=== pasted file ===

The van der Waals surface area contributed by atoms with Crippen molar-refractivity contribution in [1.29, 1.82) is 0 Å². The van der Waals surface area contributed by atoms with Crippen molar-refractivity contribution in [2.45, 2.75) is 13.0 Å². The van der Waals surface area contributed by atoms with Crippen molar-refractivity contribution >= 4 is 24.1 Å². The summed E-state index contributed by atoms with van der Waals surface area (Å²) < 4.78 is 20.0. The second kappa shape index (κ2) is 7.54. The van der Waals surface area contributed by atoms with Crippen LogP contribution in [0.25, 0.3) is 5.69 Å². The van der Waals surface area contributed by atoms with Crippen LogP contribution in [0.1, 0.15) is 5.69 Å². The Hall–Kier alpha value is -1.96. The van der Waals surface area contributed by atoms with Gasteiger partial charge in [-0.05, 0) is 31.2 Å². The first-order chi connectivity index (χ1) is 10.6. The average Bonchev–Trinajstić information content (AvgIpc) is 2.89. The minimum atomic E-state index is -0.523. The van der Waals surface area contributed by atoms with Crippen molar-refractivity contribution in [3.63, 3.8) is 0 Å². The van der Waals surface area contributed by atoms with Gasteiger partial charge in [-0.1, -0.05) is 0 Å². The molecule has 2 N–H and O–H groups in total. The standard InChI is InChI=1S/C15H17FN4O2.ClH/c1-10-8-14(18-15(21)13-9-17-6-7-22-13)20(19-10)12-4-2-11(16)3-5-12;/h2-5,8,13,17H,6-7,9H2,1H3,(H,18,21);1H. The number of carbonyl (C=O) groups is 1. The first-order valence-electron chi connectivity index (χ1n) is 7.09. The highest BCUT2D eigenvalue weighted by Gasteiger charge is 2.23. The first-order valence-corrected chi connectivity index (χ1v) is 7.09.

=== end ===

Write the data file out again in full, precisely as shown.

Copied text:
The van der Waals surface area contributed by atoms with Crippen molar-refractivity contribution in [1.29, 1.82) is 0 Å². The van der Waals surface area contributed by atoms with Crippen molar-refractivity contribution in [2.45, 2.75) is 13.0 Å². The van der Waals surface area contributed by atoms with Crippen molar-refractivity contribution >= 4 is 24.1 Å². The summed E-state index contributed by atoms with van der Waals surface area (Å²) < 4.78 is 20.0. The second kappa shape index (κ2) is 7.54. The van der Waals surface area contributed by atoms with Crippen LogP contribution in [0.25, 0.3) is 5.69 Å². The van der Waals surface area contributed by atoms with Crippen LogP contribution in [0.1, 0.15) is 5.69 Å². The Hall–Kier alpha value is -1.96. The van der Waals surface area contributed by atoms with Gasteiger partial charge in [-0.05, 0) is 31.2 Å². The first-order chi connectivity index (χ1) is 10.6. The average Bonchev–Trinajstić information content (AvgIpc) is 2.89. The minimum atomic E-state index is -0.523. The van der Waals surface area contributed by atoms with Crippen molar-refractivity contribution in [3.63, 3.8) is 0 Å². The van der Waals surface area contributed by atoms with Gasteiger partial charge in [-0.1, -0.05) is 0 Å². The molecule has 2 N–H and O–H groups in total. The standard InChI is InChI=1S/C15H17FN4O2.ClH/c1-10-8-14(18-15(21)13-9-17-6-7-22-13)20(19-10)12-4-2-11(16)3-5-12;/h2-5,8,13,17H,6-7,9H2,1H3,(H,18,21);1H. The number of carbonyl (C=O) groups is 1. The first-order valence-electron chi connectivity index (χ1n) is 7.09. The highest BCUT2D eigenvalue weighted by Gasteiger charge is 2.23. The first-order valence-corrected chi connectivity index (χ1v) is 7.09.